A time of uncertainty Things have changed so much in my thirty years that I believe that what used to be as certain as certain can be, with nature as the caveat, can no longer be so. Those 100% prime weeks, no matter where they are, salmon, trout, saltwater, jungle fishing… they are no longer the rock steady certainties they were. On the positive side, the fringe weeks, the weeks that perhaps we would rather not fish but sometimes our purse demands, those weeks are seeing magical ‘unusual’ moments of prime time like they never have before. These changes have led me to question whether we fishermen have to change our perspective and expectations. In 1991, the salmon fishing community was blessed with a reprieve. Although the outlook seems a lot worse now, the feeling then was of impending doom and gloom for Scotland’s Atlantic salmon. Iceland was not a source of lamentation but it did not feature as highly on people’s radars as it does today. Two big

changes happened. The first was the evolution of Atlantic salmon farming which we all believed would save the day for wild Atlantic salmon. (How wrong we were!) The second was the Kola Peninsula burst on to the fishing scene and travelling salmon fishers were blessed with fishing the likes of which only their fathers and grandfathers could have imagined or experienced. Many people were able to learn and take up salmon fishing who had barely set foot in Scotland. Not only did the Kola bring salmon fishing back to life but it encouraged a whole new generation on to the river. On the basic principle that experience makes a very large contribution towards the skill level of a salmon fisher, the Kola also yielded a generation of good fishermen who were broad and open-minded about techniques which were rarely, if ever, tested at home. Scotland and Iceland probably owe the Kola a debt of gratitude because it breathed new life into what appeared to be a dying sport.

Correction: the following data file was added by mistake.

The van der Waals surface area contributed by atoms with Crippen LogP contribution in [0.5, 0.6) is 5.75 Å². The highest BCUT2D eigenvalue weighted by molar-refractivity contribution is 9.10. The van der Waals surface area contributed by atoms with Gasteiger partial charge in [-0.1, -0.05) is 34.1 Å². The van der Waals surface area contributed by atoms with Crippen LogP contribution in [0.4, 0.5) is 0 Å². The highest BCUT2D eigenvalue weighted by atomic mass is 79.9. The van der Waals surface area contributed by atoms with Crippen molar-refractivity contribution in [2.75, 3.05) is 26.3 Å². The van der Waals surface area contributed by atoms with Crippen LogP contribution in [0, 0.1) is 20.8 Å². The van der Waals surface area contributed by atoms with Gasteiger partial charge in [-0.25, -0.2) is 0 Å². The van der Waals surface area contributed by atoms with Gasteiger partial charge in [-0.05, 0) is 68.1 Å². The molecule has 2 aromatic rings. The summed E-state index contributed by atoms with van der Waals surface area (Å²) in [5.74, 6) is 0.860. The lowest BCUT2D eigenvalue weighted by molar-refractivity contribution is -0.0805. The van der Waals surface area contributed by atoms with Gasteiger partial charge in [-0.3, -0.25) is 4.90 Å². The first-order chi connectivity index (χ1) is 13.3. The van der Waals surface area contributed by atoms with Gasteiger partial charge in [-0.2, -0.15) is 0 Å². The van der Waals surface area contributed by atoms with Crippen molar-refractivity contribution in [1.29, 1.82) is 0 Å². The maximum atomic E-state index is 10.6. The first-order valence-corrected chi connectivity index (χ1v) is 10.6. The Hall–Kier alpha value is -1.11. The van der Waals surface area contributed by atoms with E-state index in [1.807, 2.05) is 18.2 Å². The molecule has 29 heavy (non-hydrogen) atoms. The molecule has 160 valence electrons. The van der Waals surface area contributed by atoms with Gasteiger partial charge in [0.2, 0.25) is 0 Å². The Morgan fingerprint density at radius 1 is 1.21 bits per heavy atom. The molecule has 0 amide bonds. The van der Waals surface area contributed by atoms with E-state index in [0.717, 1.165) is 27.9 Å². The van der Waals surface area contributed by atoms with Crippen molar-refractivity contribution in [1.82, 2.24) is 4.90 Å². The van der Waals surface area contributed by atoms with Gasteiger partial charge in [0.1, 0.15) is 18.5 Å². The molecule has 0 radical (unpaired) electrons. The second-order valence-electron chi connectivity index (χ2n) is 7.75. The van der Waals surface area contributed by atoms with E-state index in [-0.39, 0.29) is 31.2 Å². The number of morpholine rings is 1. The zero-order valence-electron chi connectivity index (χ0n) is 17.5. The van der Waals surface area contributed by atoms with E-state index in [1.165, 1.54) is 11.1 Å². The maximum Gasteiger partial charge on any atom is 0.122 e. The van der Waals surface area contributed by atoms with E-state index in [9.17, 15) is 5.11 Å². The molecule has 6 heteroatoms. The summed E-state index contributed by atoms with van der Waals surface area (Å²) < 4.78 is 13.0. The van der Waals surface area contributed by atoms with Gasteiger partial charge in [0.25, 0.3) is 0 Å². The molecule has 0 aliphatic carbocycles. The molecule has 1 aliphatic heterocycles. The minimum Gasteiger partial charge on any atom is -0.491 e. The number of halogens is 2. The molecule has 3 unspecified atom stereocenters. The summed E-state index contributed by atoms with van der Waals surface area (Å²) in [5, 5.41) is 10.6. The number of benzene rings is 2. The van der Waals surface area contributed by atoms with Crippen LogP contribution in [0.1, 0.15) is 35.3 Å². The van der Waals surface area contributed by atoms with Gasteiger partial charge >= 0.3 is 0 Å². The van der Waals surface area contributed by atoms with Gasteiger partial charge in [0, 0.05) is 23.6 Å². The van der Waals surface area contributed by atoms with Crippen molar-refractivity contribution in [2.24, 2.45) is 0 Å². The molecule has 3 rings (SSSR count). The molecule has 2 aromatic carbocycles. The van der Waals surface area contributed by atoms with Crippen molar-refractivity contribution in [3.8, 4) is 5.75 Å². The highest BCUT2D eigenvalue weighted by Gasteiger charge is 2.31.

Parents were able to take their children fishing in the knowledge that they would catch something which I think we all agree is the key building block to making or breaking a fisher. More and more women began to fish like they never had before and have since proven to be far more effective than their counterparts just as they were in the 1920s. There may have been many bumps in the Kola road but there is no denying the contribution it made to salmon fishing and fly fishing in general. It took fly fishing travel and propelled it forward to what it is today with fishermen venturing far and wide to catch species that people did not even know existed back then.

Salmon fishing in Russia It may have taken fifteen years to settle down but there is now no denying that June is the time of plenty for the Kola rivers from the Ponoi river southwards. Vast numbers of fish were caught during the late May and early June weeks. No matter what the river, take a week during these prime weeks and catching good numbers of salmon was a near certainty provided that one was prepared to adapt to prevailing conditions. I remember years when there was ice along the Ponoi and we were digging snow and clearing pathways in order to prepare the camp while all the time worrying if the guests should come to open the season or not. There were years when the river would come good on the Saturday the first guests arrived and they would catch 150 to 200 fish on the first day of fishing as if by magic. There were the odd years when the first week did have to be cancelled because of a late spring, especially on the Varzuga but it was not long until the extraordinary numbers were back to normal.